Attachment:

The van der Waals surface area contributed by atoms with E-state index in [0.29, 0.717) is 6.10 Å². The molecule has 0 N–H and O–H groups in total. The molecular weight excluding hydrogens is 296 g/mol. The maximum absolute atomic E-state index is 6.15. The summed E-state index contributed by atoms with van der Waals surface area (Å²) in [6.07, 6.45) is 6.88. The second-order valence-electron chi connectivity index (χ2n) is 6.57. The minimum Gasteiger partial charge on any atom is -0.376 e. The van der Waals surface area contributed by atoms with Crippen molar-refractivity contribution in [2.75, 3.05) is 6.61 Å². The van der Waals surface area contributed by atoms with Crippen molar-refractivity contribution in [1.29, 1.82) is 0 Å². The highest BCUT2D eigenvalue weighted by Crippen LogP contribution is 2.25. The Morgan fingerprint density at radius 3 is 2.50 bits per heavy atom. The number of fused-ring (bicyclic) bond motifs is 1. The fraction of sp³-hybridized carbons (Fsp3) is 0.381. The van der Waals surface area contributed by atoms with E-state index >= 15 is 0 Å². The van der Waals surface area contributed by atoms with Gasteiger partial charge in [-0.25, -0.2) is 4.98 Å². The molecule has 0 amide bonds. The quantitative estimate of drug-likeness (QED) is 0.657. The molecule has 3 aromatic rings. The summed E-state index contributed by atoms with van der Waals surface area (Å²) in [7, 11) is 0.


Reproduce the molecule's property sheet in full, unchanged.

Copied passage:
The van der Waals surface area contributed by atoms with E-state index in [0.29, 0.717) is 6.10 Å². The molecule has 0 N–H and O–H groups in total. The molecular weight excluding hydrogens is 296 g/mol. The maximum absolute atomic E-state index is 6.15. The summed E-state index contributed by atoms with van der Waals surface area (Å²) in [6.07, 6.45) is 6.88. The second-order valence-electron chi connectivity index (χ2n) is 6.57. The minimum Gasteiger partial charge on any atom is -0.376 e. The van der Waals surface area contributed by atoms with Crippen molar-refractivity contribution in [2.75, 3.05) is 6.61 Å². The van der Waals surface area contributed by atoms with Crippen molar-refractivity contribution in [1.29, 1.82) is 0 Å². The highest BCUT2D eigenvalue weighted by Crippen LogP contribution is 2.25. The Morgan fingerprint density at radius 3 is 2.50 bits per heavy atom. The number of fused-ring (bicyclic) bond motifs is 1. The fraction of sp³-hybridized carbons (Fsp3) is 0.381. The van der Waals surface area contributed by atoms with E-state index >= 15 is 0 Å². The van der Waals surface area contributed by atoms with Gasteiger partial charge in [-0.25, -0.2) is 4.98 Å². The molecule has 0 amide bonds. The quantitative estimate of drug-likeness (QED) is 0.657. The molecule has 3 aromatic rings. The summed E-state index contributed by atoms with van der Waals surface area (Å²) in [7, 11) is 0.